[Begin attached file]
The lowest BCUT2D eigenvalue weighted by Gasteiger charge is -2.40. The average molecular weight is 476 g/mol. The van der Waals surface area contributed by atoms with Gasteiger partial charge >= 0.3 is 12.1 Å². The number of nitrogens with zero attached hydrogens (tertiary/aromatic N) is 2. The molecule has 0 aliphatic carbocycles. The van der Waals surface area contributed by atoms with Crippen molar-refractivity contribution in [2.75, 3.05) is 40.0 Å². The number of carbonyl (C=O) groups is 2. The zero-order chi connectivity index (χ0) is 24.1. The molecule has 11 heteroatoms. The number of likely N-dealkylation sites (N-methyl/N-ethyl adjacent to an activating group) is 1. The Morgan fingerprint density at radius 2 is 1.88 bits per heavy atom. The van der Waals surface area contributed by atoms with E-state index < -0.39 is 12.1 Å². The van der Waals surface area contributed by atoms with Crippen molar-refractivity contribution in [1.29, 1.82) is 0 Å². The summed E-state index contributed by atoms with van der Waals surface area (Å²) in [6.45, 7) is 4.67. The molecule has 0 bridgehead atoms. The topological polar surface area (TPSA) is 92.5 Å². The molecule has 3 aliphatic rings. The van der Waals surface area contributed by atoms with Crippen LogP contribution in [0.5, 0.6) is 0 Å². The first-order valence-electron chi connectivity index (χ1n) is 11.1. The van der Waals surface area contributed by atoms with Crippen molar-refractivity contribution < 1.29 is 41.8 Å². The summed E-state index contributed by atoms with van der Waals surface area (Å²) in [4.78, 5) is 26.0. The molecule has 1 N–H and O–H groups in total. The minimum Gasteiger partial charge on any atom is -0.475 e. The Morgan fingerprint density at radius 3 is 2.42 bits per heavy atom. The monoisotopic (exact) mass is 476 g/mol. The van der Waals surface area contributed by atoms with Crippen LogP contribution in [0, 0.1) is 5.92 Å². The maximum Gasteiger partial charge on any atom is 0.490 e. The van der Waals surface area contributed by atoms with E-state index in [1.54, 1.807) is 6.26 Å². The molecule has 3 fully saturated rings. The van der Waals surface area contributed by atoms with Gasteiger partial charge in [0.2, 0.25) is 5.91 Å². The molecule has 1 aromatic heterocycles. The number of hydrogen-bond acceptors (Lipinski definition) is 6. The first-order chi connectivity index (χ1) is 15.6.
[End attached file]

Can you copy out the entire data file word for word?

The lowest BCUT2D eigenvalue weighted by Gasteiger charge is -2.40. The average molecular weight is 476 g/mol. The van der Waals surface area contributed by atoms with Gasteiger partial charge >= 0.3 is 12.1 Å². The number of nitrogens with zero attached hydrogens (tertiary/aromatic N) is 2. The molecule has 0 aliphatic carbocycles. The van der Waals surface area contributed by atoms with Crippen molar-refractivity contribution in [2.75, 3.05) is 40.0 Å². The number of carbonyl (C=O) groups is 2. The zero-order chi connectivity index (χ0) is 24.1. The molecule has 11 heteroatoms. The number of likely N-dealkylation sites (N-methyl/N-ethyl adjacent to an activating group) is 1. The Morgan fingerprint density at radius 2 is 1.88 bits per heavy atom. The van der Waals surface area contributed by atoms with E-state index < -0.39 is 12.1 Å². The van der Waals surface area contributed by atoms with Crippen molar-refractivity contribution in [1.29, 1.82) is 0 Å². The summed E-state index contributed by atoms with van der Waals surface area (Å²) in [6.45, 7) is 4.67. The molecule has 0 bridgehead atoms. The topological polar surface area (TPSA) is 92.5 Å². The molecule has 3 aliphatic rings. The van der Waals surface area contributed by atoms with Crippen LogP contribution in [0.5, 0.6) is 0 Å². The first-order valence-electron chi connectivity index (χ1n) is 11.1. The van der Waals surface area contributed by atoms with Crippen molar-refractivity contribution < 1.29 is 41.8 Å². The summed E-state index contributed by atoms with van der Waals surface area (Å²) in [4.78, 5) is 26.0. The molecule has 1 N–H and O–H groups in total. The minimum Gasteiger partial charge on any atom is -0.475 e. The Morgan fingerprint density at radius 3 is 2.42 bits per heavy atom. The monoisotopic (exact) mass is 476 g/mol. The van der Waals surface area contributed by atoms with Crippen LogP contribution in [0, 0.1) is 5.92 Å². The maximum Gasteiger partial charge on any atom is 0.490 e. The van der Waals surface area contributed by atoms with E-state index in [1.54, 1.807) is 6.26 Å². The molecule has 3 fully saturated rings. The van der Waals surface area contributed by atoms with Gasteiger partial charge in [0.2, 0.25) is 5.91 Å². The molecule has 1 aromatic heterocycles. The number of hydrogen-bond acceptors (Lipinski definition) is 6. The first-order chi connectivity index (χ1) is 15.6.